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These fiegs of France, that are advanced here
Before the eye and prospect of your town,
Have hither march'd to your endamagement,
The canrons have their bowels full of wrath;
And ready mounted are they, to spit forth
Their iron indignation 'gainst your walls :
All preparation for a bloody siege
And merciless proceeding, by these French,
Confront your city's eyes, your winking gates ;
And, but for our approach, those neeping stones,
That as a waist do girdle you about,
By the compulsion of their ordinance
By this tiine from their fixed beds of lime
Had been dishabited, and wide havock made
For bloody power to rush upon your peace.
Put on the light of us your lawful king,
(Who, painfully, with inuch expedient march
Have brought a counter-check before your gates,
To save unscratch'd your city's threatned cheeks)
Behold, the French, amaz’d, vouchsafe a parle :
And now, instead of bullets wrap'd in fire,
To make a shaking fever in your walls,
They shoot but calin words, folded up in smoak,
To make a faithless error in your ears :
Which trust accordingly, kind citizens,
And let in us, your king; whose labour'd spirits,
Fore-weary'd in this action of swift speed,
Crave harbourage within your city-walls.

K. Phil. When I have faid, make answer to us both,
Lo! in this right hand, whose protection
Is most divinely vow'd upon
Of him it holds, stands young Plantagenet ;
Son to the elder brother of this man,
And king o'er him, and all that he enjoys.
For this down-trodden equity, we tread
In warlike march these greens before your town ;
Being no further enemy to you,
Than the constraint of hospitable zeal,
In the relicf of this oppressed child,

Religiously

the right

Religiously provokes. Be pleased then
To pay that duty, which you truly owe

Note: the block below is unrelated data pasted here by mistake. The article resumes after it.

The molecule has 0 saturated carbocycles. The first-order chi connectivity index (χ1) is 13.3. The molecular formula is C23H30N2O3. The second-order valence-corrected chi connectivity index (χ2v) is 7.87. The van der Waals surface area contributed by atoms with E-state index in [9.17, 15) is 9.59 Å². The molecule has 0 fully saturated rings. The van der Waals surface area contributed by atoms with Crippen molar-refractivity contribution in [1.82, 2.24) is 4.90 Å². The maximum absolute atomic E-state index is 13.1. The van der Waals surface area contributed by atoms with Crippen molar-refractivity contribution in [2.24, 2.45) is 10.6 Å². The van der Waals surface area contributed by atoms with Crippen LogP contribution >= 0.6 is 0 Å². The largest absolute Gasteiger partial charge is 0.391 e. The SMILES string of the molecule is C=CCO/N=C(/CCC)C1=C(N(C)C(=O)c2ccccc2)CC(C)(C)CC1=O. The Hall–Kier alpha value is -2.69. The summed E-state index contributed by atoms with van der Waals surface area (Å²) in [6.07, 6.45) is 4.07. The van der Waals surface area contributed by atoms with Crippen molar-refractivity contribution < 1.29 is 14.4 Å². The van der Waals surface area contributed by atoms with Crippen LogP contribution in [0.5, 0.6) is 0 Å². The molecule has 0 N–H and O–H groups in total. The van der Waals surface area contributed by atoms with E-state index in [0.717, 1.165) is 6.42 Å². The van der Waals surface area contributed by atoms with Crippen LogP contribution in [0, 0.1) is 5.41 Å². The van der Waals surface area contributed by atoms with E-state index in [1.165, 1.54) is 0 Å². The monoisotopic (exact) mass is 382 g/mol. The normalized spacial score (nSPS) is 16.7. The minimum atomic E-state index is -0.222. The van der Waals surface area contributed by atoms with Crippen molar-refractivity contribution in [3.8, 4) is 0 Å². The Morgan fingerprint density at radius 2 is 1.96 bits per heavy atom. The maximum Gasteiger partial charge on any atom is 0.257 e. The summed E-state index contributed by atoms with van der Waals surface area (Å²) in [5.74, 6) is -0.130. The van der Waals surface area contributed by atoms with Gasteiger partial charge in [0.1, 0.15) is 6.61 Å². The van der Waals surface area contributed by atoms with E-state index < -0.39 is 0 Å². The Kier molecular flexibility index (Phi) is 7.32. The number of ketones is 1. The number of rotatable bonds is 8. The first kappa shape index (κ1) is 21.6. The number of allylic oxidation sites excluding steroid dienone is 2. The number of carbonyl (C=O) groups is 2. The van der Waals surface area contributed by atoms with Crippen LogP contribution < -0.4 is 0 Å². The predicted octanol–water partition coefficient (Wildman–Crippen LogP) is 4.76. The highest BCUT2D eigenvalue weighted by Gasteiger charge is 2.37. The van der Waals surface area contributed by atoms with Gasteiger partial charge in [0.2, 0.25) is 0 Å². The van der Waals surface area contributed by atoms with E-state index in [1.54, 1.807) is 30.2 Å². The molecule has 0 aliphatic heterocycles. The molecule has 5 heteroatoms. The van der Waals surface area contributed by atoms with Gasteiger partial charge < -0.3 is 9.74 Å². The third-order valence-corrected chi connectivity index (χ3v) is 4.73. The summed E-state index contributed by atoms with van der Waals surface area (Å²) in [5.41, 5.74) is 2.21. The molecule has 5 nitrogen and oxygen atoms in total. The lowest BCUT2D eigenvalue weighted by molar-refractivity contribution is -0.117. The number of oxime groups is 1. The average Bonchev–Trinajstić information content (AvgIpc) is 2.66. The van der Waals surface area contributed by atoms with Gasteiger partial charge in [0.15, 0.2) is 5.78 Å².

To him that owns it; namely, this young prince :
And then our arms, like to a muzzled bear,
Save in aspect, have all offence seal'd up;
Our cannons' malice vainly shall be spent
Against the invulnerable clouds of heaven;
And, with a blessed, and unvex'd retire,
With unhack'd swords, and helmets all unbruis’d,
We will bear home that lusty blood again,
Which here we came to spout against your town ;
And leave your children, wives, and you

in

peace.
But if you fondly pass our proffer'd offer,
'Tis not the roundure 4 of your old-fac'd walls
Can hide

you from our messengers of war ;
Tho' all these English, and their discipline,
Were harbour'd in their rude circumference.
Then, tell us, shall your city call us lord,
In that behalf which we have challeng'd it;
Or shall we give the signal to our rage,
And stalk in blood to our poffeffion?

Cit. In brief, we are the king of England's subjects; For him, and in his right, we hold this town.

K. John. Acknowledge then the king, and let me in.

Cit. That can we not : but he that proves the king, To him will we prove loyal ; till that time, Have we ramm'd up our gates against the world. K. John. Doth not the crown of England prove the

king? And if not that, I bring you witnesses, Twice fifteen thousand hearts of England's breed

Faulc. (Bastards, and else).

4 'Tis not the roundure, &c.] Roundure means the same as the French rondeur, i. e, the circle.

The word is used by Decker in his Comedy of old Fortunatus, 1600.

your cries to me are musick “ And fill the facrcd roundure of mine ears," &c. STEEVENS.

K. John.

K. John.--To verify our title with their lives,
K. Phil. As many, and as well born bloods as

those Faul. (Some bastards too). K. Phil.--Stand in his face to contradict his claim.

Cit. 'Till you compound whose right is worthiest, We, for the worthieft, hold the right from both.

K. John. Then God forgive the sin of all those souls, That to their everlasting residence, Before the dew of evening fall, shall fleet, In dreadful trial of our kingdom's king! K. Phil. Amen, Amen. -Mount, chevaliers ! to

arms ! · Fault. Saint George, that swing'd the dragon, and

e'er since
Sits on his horseback at mine hostess' door,
Teach us some fence! Sirrah, were I at home